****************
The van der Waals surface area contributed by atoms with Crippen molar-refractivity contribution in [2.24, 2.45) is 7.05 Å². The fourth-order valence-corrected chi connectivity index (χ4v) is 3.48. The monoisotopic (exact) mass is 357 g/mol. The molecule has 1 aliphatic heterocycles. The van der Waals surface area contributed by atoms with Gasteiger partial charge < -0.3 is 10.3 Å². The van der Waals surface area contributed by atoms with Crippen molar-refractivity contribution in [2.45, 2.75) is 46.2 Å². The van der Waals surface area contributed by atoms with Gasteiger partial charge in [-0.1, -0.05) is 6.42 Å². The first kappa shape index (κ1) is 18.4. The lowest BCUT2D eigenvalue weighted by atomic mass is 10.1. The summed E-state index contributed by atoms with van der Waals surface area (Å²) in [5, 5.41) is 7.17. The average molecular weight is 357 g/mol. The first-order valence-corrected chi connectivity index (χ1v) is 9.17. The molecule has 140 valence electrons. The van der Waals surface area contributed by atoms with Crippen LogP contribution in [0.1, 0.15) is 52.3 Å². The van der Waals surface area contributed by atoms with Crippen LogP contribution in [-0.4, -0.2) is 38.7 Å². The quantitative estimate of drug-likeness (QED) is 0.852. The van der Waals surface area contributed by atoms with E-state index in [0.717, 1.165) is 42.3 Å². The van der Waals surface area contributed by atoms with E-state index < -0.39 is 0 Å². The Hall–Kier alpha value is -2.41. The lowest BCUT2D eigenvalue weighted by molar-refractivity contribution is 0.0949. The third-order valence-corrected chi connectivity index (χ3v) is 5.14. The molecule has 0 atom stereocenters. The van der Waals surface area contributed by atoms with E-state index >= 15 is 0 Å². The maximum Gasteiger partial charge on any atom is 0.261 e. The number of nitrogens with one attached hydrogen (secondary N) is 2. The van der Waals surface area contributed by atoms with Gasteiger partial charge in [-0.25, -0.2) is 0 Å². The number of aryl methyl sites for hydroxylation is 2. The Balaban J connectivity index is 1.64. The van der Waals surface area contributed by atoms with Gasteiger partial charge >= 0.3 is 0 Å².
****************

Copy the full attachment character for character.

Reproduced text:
The van der Waals surface area contributed by atoms with Crippen molar-refractivity contribution in [2.24, 2.45) is 7.05 Å². The fourth-order valence-corrected chi connectivity index (χ4v) is 3.48. The monoisotopic (exact) mass is 357 g/mol. The molecule has 1 aliphatic heterocycles. The van der Waals surface area contributed by atoms with Gasteiger partial charge < -0.3 is 10.3 Å². The van der Waals surface area contributed by atoms with Crippen molar-refractivity contribution in [2.45, 2.75) is 46.2 Å². The van der Waals surface area contributed by atoms with Gasteiger partial charge in [-0.1, -0.05) is 6.42 Å². The first kappa shape index (κ1) is 18.4. The lowest BCUT2D eigenvalue weighted by atomic mass is 10.1. The summed E-state index contributed by atoms with van der Waals surface area (Å²) in [5, 5.41) is 7.17. The average molecular weight is 357 g/mol. The first-order valence-corrected chi connectivity index (χ1v) is 9.17. The molecule has 140 valence electrons. The van der Waals surface area contributed by atoms with Crippen LogP contribution in [0.1, 0.15) is 52.3 Å². The van der Waals surface area contributed by atoms with Crippen LogP contribution in [-0.4, -0.2) is 38.7 Å². The quantitative estimate of drug-likeness (QED) is 0.852. The van der Waals surface area contributed by atoms with E-state index in [0.717, 1.165) is 42.3 Å². The van der Waals surface area contributed by atoms with E-state index < -0.39 is 0 Å². The Hall–Kier alpha value is -2.41. The lowest BCUT2D eigenvalue weighted by molar-refractivity contribution is 0.0949. The third-order valence-corrected chi connectivity index (χ3v) is 5.14. The molecule has 0 atom stereocenters. The van der Waals surface area contributed by atoms with E-state index >= 15 is 0 Å². The maximum Gasteiger partial charge on any atom is 0.261 e. The number of nitrogens with one attached hydrogen (secondary N) is 2. The van der Waals surface area contributed by atoms with Gasteiger partial charge in [-0.25, -0.2) is 0 Å². The number of aryl methyl sites for hydroxylation is 2. The Balaban J connectivity index is 1.64. The van der Waals surface area contributed by atoms with Gasteiger partial charge >= 0.3 is 0 Å².